This page introduces the nature of our curriculum, including its intent, sequencing and design. Further details of the curriculum for each subject can be found on our Wollaton subject pages and their ‘Curriculum Journeys’ are illustrated to show this progression.
The curriculum is the single best opportunity that a school has to improve the life chances of its students. According to Christine Counsell and Michael Fordham, “the curriculum is the progression model”. By designing a challenging curriculum, with what Michael Young calls ‘powerful knowledge’ at its core, students can be challenged to learn the best of what has been thought and said. The goal is for students to progress through their curriculum, knowing, remembering and applying deep knowledge. The curriculum is split into three connected parts.
The macro-curriculum – the model of timetabling that a school chooses to use. This includes subjects selected to teach, the hours allocated for a subject to be taught, and the configuration of this allocation of time. This is the outer framework that a school chooses to use.
The formal-curriculum – the set-out learning and knowledge that makes up the subjects, and the actual material that has been chosen to be taught in a specific sequence. This encompasses the knowledge and skills that we wish for students to demonstrate. This is the content that fills a school’s outer framework.
The extended-curriculum – this encompasses the learning and experiences that takes place outside of lesson time. This involves exposure to cultural and sporting activities, opportunities for personal enrichment, and engagement with the wider world and their own citizenship. This is the content that helps to add character and personality to a school’s framework.
Details of the curriculum intent, design and delivery for each subject (including curriculum sequencing) can be found on our subject pages.
At Bluecoat Wollaton, our vision is that ‘Through believing in ourselves, in others, and in God, we trust that our hard work will result in the transformation of our lives and the lives of those around us.’ In order to enable this, we have high aims for our curriculum. We aim for our curriculum to be one where each and every pupil:
- develops deep, long-lasting knowledge. We are clear that knowledge of the best of what has gone before gives intellectual and cultural capital to prepare our children for the world around them.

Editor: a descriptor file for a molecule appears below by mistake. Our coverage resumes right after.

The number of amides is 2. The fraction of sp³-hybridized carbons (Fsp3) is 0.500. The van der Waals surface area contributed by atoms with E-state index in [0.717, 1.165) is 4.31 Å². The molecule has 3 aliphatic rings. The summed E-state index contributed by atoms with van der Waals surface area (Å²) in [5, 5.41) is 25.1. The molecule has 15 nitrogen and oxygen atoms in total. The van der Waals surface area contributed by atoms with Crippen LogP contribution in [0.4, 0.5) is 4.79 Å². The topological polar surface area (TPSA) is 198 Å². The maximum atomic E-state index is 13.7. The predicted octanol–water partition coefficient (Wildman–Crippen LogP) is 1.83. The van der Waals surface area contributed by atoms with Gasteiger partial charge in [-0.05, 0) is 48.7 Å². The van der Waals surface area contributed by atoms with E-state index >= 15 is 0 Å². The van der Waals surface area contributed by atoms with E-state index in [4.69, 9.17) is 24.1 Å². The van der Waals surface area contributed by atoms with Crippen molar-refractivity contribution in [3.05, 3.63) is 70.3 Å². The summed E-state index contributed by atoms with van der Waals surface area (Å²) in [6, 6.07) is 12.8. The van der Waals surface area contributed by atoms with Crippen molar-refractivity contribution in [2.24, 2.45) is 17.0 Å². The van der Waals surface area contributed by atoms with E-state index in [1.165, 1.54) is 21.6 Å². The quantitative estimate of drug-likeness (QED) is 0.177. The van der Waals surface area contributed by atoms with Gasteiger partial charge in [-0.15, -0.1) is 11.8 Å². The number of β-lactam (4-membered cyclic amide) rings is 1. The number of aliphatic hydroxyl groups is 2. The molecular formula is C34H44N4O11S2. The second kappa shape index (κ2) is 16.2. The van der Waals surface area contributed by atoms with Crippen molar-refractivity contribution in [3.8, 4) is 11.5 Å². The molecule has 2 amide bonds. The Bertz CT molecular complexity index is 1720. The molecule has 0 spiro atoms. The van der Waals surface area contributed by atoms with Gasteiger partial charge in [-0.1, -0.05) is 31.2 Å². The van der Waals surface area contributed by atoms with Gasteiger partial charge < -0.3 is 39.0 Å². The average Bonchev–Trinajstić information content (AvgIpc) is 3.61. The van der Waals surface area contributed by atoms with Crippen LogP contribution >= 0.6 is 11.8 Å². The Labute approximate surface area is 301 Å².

- understands how they learn, are supported to build success and develop. Processing new information, forming strong links within and between subject areas will mean that they can truly embed learning.
- is highly literate. We believe the world is unlocked through literacy and so our children will develop into accomplished readers, writers, and orators, so that they can critically and confidently engage with others and their learning.
- is exposed to a range experiences within and beyond the classroom that enrich their learning and ensure they can explore the world around them and their relationships with it.
- experiences an environment filled with love and grounded in faith to truly reflect on the values that underpin our existence, improve themselves and their community.
- can experience student leadership to develop themselves and find joy in the service of others.
We teach a curriculum that provides both breadth and depth. Students are enriched by learning powerful, foundational knowledge across Key Stage 3 (from the start of Year 7) that builds into the end of Key Stage 4 (Year 11). Concepts are systematically revisited across their learning journey, adding complexity over time. Experts in their disciplines, our teachers develop deep knowledge structures through retrieval practice (facilitated with our RISE programme), interleaving, direct instruction, a range of modelling strategies and deliberate practice.
Subject lessons are 60 or 120minutes so that students have extended learning time. Personal development lessons are 30 minutes per day; comprising of RSHE learning through our Believe Time programme; reading; numeracy, and two Acts of Worship each week.
All lesson sequences have core fundamental aspects to them:
- Retrieval practice – students recalling powerful knowledge, increasing in depth and fluency over time
- Modelling – a range of modelling strategies, such as live modelling, worked examples and explicit narration
- Direct Instruction – teachers providing explicit, guided instruction to pupils
- Deliberate practice – independent, deliberate practice to reinforce and demonstrate the application of their knowledge and understanding that shows they have been able to master that learning
- Assessment for learning – teachers checking that students have understood taught content